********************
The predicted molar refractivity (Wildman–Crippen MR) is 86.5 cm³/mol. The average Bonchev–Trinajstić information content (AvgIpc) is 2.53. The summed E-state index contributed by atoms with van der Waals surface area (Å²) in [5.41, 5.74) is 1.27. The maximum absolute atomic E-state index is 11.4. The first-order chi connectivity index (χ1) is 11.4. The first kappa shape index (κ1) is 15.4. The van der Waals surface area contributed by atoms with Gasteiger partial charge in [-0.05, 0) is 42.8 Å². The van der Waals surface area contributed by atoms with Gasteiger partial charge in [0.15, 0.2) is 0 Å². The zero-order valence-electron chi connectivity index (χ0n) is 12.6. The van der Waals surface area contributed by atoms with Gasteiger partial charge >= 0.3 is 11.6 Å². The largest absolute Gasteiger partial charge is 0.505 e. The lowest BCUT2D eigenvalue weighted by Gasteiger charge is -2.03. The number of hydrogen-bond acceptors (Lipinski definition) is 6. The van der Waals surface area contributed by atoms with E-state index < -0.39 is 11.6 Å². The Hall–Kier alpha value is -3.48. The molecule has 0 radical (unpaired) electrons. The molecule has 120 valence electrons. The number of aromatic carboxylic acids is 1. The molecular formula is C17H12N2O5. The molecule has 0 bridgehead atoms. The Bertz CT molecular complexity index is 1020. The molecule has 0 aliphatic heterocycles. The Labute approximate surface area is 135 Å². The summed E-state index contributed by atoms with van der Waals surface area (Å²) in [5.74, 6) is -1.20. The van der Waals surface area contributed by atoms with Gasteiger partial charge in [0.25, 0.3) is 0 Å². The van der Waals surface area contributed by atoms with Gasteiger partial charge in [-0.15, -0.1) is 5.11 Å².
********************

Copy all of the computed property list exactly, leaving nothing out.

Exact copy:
The predicted molar refractivity (Wildman–Crippen MR) is 86.5 cm³/mol. The average Bonchev–Trinajstić information content (AvgIpc) is 2.53. The summed E-state index contributed by atoms with van der Waals surface area (Å²) in [5.41, 5.74) is 1.27. The maximum absolute atomic E-state index is 11.4. The first-order chi connectivity index (χ1) is 11.4. The first kappa shape index (κ1) is 15.4. The van der Waals surface area contributed by atoms with Gasteiger partial charge in [-0.05, 0) is 42.8 Å². The van der Waals surface area contributed by atoms with Gasteiger partial charge in [0.15, 0.2) is 0 Å². The zero-order valence-electron chi connectivity index (χ0n) is 12.6. The van der Waals surface area contributed by atoms with Gasteiger partial charge >= 0.3 is 11.6 Å². The largest absolute Gasteiger partial charge is 0.505 e. The lowest BCUT2D eigenvalue weighted by Gasteiger charge is -2.03. The number of hydrogen-bond acceptors (Lipinski definition) is 6. The van der Waals surface area contributed by atoms with E-state index < -0.39 is 11.6 Å². The Hall–Kier alpha value is -3.48. The molecule has 0 radical (unpaired) electrons. The molecule has 120 valence electrons. The number of aromatic carboxylic acids is 1. The molecular formula is C17H12N2O5. The molecule has 0 bridgehead atoms. The Bertz CT molecular complexity index is 1020. The molecule has 0 aliphatic heterocycles. The Labute approximate surface area is 135 Å². The summed E-state index contributed by atoms with van der Waals surface area (Å²) in [5.74, 6) is -1.20. The van der Waals surface area contributed by atoms with Gasteiger partial charge in [0.25, 0.3) is 0 Å². The van der Waals surface area contributed by atoms with Gasteiger partial charge in [-0.15, -0.1) is 5.11 Å².